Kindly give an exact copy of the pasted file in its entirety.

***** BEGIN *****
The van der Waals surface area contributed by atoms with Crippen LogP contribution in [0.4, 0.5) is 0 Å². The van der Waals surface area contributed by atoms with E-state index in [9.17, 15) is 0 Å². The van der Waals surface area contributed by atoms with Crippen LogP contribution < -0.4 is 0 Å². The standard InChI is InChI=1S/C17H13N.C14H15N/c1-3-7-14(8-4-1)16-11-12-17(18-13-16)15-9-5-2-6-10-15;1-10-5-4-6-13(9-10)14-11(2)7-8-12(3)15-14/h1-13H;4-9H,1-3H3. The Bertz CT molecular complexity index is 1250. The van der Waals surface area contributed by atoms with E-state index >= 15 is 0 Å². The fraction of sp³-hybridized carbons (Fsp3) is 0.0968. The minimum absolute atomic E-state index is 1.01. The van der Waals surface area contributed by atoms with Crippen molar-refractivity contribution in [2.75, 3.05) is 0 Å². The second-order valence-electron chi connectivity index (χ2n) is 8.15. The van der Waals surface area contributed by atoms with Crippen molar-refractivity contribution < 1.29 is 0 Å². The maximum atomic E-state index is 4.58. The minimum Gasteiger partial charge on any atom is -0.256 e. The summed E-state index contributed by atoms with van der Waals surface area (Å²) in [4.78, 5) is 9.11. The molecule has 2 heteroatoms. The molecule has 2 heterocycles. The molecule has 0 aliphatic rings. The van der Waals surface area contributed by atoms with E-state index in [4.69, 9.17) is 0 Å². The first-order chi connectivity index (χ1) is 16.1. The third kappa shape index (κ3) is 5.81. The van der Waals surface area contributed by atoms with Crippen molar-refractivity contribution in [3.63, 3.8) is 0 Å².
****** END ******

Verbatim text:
The van der Waals surface area contributed by atoms with Crippen LogP contribution in [0.4, 0.5) is 0 Å². The van der Waals surface area contributed by atoms with E-state index in [9.17, 15) is 0 Å². The van der Waals surface area contributed by atoms with Crippen LogP contribution < -0.4 is 0 Å². The standard InChI is InChI=1S/C17H13N.C14H15N/c1-3-7-14(8-4-1)16-11-12-17(18-13-16)15-9-5-2-6-10-15;1-10-5-4-6-13(9-10)14-11(2)7-8-12(3)15-14/h1-13H;4-9H,1-3H3. The Bertz CT molecular complexity index is 1250. The van der Waals surface area contributed by atoms with E-state index >= 15 is 0 Å². The fraction of sp³-hybridized carbons (Fsp3) is 0.0968. The minimum absolute atomic E-state index is 1.01. The van der Waals surface area contributed by atoms with Crippen molar-refractivity contribution in [2.75, 3.05) is 0 Å². The second-order valence-electron chi connectivity index (χ2n) is 8.15. The van der Waals surface area contributed by atoms with Crippen molar-refractivity contribution < 1.29 is 0 Å². The maximum atomic E-state index is 4.58. The minimum Gasteiger partial charge on any atom is -0.256 e. The summed E-state index contributed by atoms with van der Waals surface area (Å²) in [4.78, 5) is 9.11. The molecule has 2 heteroatoms. The molecule has 2 heterocycles. The molecule has 0 aliphatic rings. The van der Waals surface area contributed by atoms with E-state index in [4.69, 9.17) is 0 Å². The first-order chi connectivity index (χ1) is 16.1. The third kappa shape index (κ3) is 5.81. The van der Waals surface area contributed by atoms with Crippen molar-refractivity contribution in [3.63, 3.8) is 0 Å².